Linguistic applications of formal concept analysis.
Formal concept analysis as a methodology of data analysis and knowledge representation has potential to be applied to a variety of linguistic problems. First, linguistic applications often involve the identification and analysis of features, such as phonemes or syntactical or grammatical markers. Formal concept analysis can be used to record and analyze such features. The line diagrams of concept lattices can be used for communication among linguists about such features (see section 2).
Second, modeling and storage of lexical information is becoming increasingly important for natural language processing tasks. This causes a growing need for detailed lexical databases, which should preferably be automatically constructed. Section 3 describes the role that formal concept analysis can play in the automated or semi-automated construction of lexical databases from corpora.
Third, lexical databases usually contain hierarchical components, such as hyponymy or type hierarchies. Because formal concept lattices are a natural representation of hierarchies and classifications, lexical databases can often be represented or analyzed using formal concept analysis. This is described in section 4.
It should be remarked that because this paper appears in a collection volume of papers on formal concept analysis, the underlying notions, such as formal concept, formal object and attribute, and lattice, are not further explained in this paper. The reader is referred to Ganter & Wille (1999) for detailed information on formal concept analysis.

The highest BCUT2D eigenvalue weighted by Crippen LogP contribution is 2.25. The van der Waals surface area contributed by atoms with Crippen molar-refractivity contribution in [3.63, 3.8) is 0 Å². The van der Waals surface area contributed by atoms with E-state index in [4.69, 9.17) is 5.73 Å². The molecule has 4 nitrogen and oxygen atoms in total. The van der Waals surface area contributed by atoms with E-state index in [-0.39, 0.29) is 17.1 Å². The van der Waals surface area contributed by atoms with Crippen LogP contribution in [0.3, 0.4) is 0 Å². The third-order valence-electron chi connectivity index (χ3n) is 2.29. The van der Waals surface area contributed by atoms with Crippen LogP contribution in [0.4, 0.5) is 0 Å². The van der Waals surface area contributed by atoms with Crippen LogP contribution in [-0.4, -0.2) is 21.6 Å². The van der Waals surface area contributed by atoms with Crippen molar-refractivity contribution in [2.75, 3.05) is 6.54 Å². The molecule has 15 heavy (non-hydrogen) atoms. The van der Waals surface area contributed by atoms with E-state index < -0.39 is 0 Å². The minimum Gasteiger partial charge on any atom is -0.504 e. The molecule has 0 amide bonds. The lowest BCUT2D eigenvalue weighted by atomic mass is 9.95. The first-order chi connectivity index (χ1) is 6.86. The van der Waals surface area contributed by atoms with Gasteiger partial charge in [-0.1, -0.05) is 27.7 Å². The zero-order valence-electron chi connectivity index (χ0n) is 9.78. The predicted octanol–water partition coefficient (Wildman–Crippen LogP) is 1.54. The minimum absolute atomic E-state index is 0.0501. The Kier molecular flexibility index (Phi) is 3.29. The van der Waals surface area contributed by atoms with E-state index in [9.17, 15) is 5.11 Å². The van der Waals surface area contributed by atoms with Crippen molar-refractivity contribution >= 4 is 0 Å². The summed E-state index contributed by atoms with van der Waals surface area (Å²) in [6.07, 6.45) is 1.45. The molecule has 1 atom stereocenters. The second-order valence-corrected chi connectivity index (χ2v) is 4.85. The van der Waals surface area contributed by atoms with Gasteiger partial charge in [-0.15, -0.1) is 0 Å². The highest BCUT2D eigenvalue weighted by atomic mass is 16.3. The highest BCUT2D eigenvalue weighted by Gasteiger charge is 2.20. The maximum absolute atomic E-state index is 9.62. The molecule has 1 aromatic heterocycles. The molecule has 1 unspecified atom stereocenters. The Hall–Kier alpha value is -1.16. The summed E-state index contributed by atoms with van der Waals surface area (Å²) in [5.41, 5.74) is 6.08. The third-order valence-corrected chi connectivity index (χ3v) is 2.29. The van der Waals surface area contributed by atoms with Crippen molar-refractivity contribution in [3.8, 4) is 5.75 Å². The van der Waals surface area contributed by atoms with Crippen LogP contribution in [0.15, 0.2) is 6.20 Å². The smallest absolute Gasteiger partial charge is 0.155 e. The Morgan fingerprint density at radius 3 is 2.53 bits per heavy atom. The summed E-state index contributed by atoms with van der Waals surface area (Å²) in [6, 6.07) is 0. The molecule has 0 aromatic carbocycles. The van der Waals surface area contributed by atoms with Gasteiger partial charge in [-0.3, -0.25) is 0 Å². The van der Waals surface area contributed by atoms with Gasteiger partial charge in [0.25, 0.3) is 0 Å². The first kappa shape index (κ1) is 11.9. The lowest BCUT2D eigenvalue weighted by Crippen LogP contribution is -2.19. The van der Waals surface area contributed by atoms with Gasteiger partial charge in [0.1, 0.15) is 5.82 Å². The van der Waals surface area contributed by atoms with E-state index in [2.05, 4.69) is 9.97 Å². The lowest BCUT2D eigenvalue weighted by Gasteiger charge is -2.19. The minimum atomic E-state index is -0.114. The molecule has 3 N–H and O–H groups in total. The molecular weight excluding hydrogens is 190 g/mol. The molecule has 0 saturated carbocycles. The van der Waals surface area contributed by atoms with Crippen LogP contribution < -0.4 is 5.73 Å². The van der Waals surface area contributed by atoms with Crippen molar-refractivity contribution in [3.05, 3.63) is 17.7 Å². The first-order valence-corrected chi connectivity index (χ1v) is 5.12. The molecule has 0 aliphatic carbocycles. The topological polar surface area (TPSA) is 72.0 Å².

Priss, U. (2005). Linguistic applications of formal concept analysis. In B. Ganter, G. Stumme, & R. Wille (Eds.), Formal Concept Analysis, Foundations and Applications (149-160). Springer-Verlag. https://doi.org/10.1007/11528784_8
|Deposit Date||Jul 24, 2008|
|Peer Reviewed||Peer Reviewed|
|Book Title||Formal Concept Analysis, Foundations and Applications|
|Keywords||Epistemology; Linguistics; Computer programming;|
You might also like
Formalizing botanical taxonomies.
Modelling lexical databases with formal concept analysis.
Conceptual exploration of semantic mirrors.
FCA interpretation of relation algebra.
Bilingual word association networks.